Our Fellows have now completed their fourth module—a critical one at this juncture of their experience—covering the founding of America and the United States Constitution.
This is an important time when John Jay Fellows are encouraged to pay particular attention to the intersection of Christianity and the formation of the American political order. This is because it is so common today for many to assume that the United States is a secular political order when the historical record begs to differ. Module 4 examines the views of the founders and framers on religion, especially Christianity, as it was mediated to them in their British cultural context.
Our Fellows contemplate foundational values of liberty, order, justice, virtue, and religion, and how they influenced the drafting of the American Constitution.
In the following essay—the fourth in our Learning Together series—Janessa Blythe, current John Jay Fellow, offers a reflection on the necessity of understanding the past in order to address the present and impact the future.
Examining the Roots of America
By Janessa Blythe
Over two hundred years after the birth of our nation, it seems that American society has become forgetful of its roots.
In public discourse, our system of government is frequently referred to as a democracy; no reference is made to its republican structure, the Electoral College, and the Senate. Furthermore, geographic representation is increasingly attacked, and the role of Christianity in forming our nation is regularly dismissed.
Children still study the founding in school, families take pilgrimages to Washington D.C. to view our monuments to liberty and justice, and citizens continue to participate in what has been called the “American experiment.”
But will these things be enough to preserve our nation if we lack a proper comprehension of the events that gave us our system of government?
Or do we need to understand the philosophies and ideas that prepared the delegates in Philadelphia to draft our Constitution?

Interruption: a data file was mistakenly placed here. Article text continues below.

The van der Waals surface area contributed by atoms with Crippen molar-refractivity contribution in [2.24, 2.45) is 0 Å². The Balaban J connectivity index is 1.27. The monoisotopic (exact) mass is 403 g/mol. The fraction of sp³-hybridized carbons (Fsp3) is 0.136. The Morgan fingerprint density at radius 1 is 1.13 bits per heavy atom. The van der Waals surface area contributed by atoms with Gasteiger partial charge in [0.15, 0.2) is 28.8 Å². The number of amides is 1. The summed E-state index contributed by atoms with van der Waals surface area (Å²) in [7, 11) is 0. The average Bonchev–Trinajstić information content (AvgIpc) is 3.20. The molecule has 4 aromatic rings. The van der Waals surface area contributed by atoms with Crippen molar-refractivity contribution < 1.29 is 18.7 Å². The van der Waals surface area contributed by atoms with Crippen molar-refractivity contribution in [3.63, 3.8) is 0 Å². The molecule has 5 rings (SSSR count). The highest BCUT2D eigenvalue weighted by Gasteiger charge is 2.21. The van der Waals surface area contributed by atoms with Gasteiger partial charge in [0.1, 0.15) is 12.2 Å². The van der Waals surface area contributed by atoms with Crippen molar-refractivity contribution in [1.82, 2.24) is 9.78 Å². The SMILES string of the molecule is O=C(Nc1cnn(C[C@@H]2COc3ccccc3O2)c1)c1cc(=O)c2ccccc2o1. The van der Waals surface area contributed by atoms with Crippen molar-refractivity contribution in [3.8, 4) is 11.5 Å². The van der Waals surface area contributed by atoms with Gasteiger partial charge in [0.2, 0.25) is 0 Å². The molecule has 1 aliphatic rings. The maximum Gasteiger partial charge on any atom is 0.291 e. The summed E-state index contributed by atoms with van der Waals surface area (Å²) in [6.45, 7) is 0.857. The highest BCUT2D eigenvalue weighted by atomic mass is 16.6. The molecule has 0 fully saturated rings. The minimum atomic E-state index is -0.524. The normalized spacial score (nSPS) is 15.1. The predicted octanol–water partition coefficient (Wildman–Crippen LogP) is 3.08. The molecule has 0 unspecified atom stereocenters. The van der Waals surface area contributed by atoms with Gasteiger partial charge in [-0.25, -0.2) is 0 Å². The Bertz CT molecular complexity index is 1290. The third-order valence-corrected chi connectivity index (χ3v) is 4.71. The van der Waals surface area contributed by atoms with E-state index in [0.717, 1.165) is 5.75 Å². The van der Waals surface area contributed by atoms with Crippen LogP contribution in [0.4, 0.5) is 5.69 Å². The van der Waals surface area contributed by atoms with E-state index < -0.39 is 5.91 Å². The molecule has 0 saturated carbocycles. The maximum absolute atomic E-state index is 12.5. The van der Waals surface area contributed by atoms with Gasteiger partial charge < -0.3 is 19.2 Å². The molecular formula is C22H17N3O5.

Through our fourth module at the John Jay Institute we have studied the foundations of our society in an effort to not only understand our history, but to equip ourselves to be able to preserve it. Russell Kirk, in the final chapter of his book, The Roots of American Order, exhorts his reader to remember that our roots are strong and deep, but they must be watered now and again. The readings in this module have encouraged me as I have seen the strength of the roots, and have inspired me to be ever vigilant about their care.
This module has allowed us to survey and discuss the influence of enlightenment thought, the impact of Christianity upon the minds of the founders and the Constitution, the presuppositions the founders held about mankind, and the structure of our government.
Our readings caused me to realize that I held some misconceptions about the American founding, particularly about the influence of Enlightenment thought. Gertrude Himmelfarb in her book, The Roads to Modernity: The British, French, and American Enlightenments, makes a compelling argument that there was not one single Enlightenment, but three different Enlightenments—the British, the French, and the American.
Today, Americans tend to understand the Enlightenment to mean the French Enlightenment, but this is a misreading of history. The ideas that influenced America differed in key ways. For example, the French Enlightenment opposed reason and religion, which was not the case in the other two. Himmelfarb succinctly distinguishes between the three Enlightenments stating, “The British Enlightenment represents ‘the sociology of virtue,’ the French ‘the ideology of reason,’ and the American ‘the politics of liberty.’” If we fail to grasp the ideas that influenced our founders, we are in danger of misunderstanding our entire system of governance.
When we examined our founding documents, The Constitution, The Declaration of Independence, and The Bill of Rights, and their histories with the help of James McClellan, we also confronted a critique of the American system, made by Robert Dahl. In the light of his criticisms of Federalism, unequal representation, our bicameral legislature, and our winner takes all elections we assessed our roots. For instance, Dahl believes that the geographic representation of states produces unequal representation that is undemocratic in nature. He would prefer a unitary system with truly equal representation.
In reading about the Constitution debates, I saw that Dahl’s concern of unequal representation was present there too. The larger states favored representation based on population and were aware that it would favor their interests. However, the smaller states could see that their voice would easily be drowned out by a system like this. Because of the competing interests at stake, both types of equal representation, population and state, were included in our system. Understanding the roots of our bicameral legislature and our structure of representation allowed me to better understand the virtues of our system.
While critiques like Dahl’s are becoming more and more popular, this module has showed me the wisdom in the American founding. Understanding deeply the imperfectability of man, the delegates in Philadelphia built a system designed to preserve liberty and to secure the God-given rights of man. Despite the bitterness of politics, I believe that the American system of government is good and that our founding principles, adhered to properly, are good for society. I am so thankful for the opportunity to examine America’s roots and equip myself with the knowledge to preserve it.